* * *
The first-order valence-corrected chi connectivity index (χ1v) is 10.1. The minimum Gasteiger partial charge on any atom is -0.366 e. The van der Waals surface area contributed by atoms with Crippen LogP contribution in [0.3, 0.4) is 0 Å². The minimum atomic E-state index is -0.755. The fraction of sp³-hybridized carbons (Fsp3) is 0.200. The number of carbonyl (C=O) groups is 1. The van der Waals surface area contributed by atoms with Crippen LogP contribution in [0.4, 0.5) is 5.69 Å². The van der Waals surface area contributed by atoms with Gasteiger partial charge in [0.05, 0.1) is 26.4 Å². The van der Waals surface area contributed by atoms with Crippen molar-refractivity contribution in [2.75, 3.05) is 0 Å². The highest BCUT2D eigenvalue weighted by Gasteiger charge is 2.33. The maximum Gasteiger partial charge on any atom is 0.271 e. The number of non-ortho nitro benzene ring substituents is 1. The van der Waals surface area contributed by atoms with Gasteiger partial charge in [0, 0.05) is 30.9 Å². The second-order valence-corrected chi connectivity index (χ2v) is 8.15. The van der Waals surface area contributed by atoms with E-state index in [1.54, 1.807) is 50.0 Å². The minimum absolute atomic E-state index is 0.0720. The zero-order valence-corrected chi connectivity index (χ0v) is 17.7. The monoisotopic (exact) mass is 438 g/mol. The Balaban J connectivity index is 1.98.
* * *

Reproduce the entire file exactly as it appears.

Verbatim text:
The first-order valence-corrected chi connectivity index (χ1v) is 10.1. The minimum Gasteiger partial charge on any atom is -0.366 e. The van der Waals surface area contributed by atoms with Crippen LogP contribution in [0.3, 0.4) is 0 Å². The minimum atomic E-state index is -0.755. The fraction of sp³-hybridized carbons (Fsp3) is 0.200. The number of carbonyl (C=O) groups is 1. The van der Waals surface area contributed by atoms with Crippen LogP contribution in [0.4, 0.5) is 5.69 Å². The van der Waals surface area contributed by atoms with Gasteiger partial charge in [0.05, 0.1) is 26.4 Å². The van der Waals surface area contributed by atoms with Crippen molar-refractivity contribution in [2.75, 3.05) is 0 Å². The highest BCUT2D eigenvalue weighted by Gasteiger charge is 2.33. The maximum Gasteiger partial charge on any atom is 0.271 e. The number of non-ortho nitro benzene ring substituents is 1. The van der Waals surface area contributed by atoms with Gasteiger partial charge in [0, 0.05) is 30.9 Å². The second-order valence-corrected chi connectivity index (χ2v) is 8.15. The van der Waals surface area contributed by atoms with E-state index in [1.54, 1.807) is 50.0 Å². The minimum absolute atomic E-state index is 0.0720. The zero-order valence-corrected chi connectivity index (χ0v) is 17.7. The monoisotopic (exact) mass is 438 g/mol. The Balaban J connectivity index is 1.98.